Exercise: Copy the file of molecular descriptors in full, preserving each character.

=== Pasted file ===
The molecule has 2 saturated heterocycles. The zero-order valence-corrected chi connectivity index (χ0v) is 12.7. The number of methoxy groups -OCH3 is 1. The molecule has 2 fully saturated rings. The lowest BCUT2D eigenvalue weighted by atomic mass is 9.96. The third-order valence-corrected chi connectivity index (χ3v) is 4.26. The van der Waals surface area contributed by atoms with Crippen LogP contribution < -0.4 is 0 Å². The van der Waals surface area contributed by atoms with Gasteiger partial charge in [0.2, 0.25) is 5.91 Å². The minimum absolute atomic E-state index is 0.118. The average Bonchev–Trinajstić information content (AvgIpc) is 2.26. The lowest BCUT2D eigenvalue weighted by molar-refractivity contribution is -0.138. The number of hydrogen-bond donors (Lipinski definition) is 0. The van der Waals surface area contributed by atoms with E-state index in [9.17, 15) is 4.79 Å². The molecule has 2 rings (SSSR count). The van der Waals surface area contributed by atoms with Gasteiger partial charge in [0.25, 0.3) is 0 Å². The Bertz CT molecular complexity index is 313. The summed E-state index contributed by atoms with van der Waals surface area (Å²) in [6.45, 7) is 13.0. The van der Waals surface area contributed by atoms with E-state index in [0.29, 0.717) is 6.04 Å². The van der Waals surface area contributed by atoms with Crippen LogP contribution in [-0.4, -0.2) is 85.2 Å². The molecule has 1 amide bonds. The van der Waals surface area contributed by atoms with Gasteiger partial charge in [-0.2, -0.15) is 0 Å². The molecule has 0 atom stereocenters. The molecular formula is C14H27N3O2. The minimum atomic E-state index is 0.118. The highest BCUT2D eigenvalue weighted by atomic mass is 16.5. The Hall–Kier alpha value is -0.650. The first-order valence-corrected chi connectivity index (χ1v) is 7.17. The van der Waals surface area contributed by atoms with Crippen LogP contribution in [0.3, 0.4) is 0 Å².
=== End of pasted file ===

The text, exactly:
The molecule has 2 saturated heterocycles. The zero-order valence-corrected chi connectivity index (χ0v) is 12.7. The number of methoxy groups -OCH3 is 1. The molecule has 2 fully saturated rings. The lowest BCUT2D eigenvalue weighted by atomic mass is 9.96. The third-order valence-corrected chi connectivity index (χ3v) is 4.26. The van der Waals surface area contributed by atoms with Crippen LogP contribution < -0.4 is 0 Å². The van der Waals surface area contributed by atoms with Gasteiger partial charge in [0.2, 0.25) is 5.91 Å². The minimum absolute atomic E-state index is 0.118. The average Bonchev–Trinajstić information content (AvgIpc) is 2.26. The lowest BCUT2D eigenvalue weighted by molar-refractivity contribution is -0.138. The number of hydrogen-bond donors (Lipinski definition) is 0. The van der Waals surface area contributed by atoms with E-state index in [9.17, 15) is 4.79 Å². The molecule has 2 rings (SSSR count). The van der Waals surface area contributed by atoms with Gasteiger partial charge in [0.25, 0.3) is 0 Å². The Bertz CT molecular complexity index is 313. The summed E-state index contributed by atoms with van der Waals surface area (Å²) in [6.45, 7) is 13.0. The van der Waals surface area contributed by atoms with E-state index in [0.29, 0.717) is 6.04 Å². The van der Waals surface area contributed by atoms with Crippen LogP contribution in [-0.4, -0.2) is 85.2 Å². The molecule has 1 amide bonds. The van der Waals surface area contributed by atoms with Gasteiger partial charge in [-0.2, -0.15) is 0 Å². The molecule has 0 atom stereocenters. The molecular formula is C14H27N3O2. The minimum atomic E-state index is 0.118. The highest BCUT2D eigenvalue weighted by atomic mass is 16.5. The Hall–Kier alpha value is -0.650. The first-order valence-corrected chi connectivity index (χ1v) is 7.17. The van der Waals surface area contributed by atoms with Crippen LogP contribution in [0.3, 0.4) is 0 Å².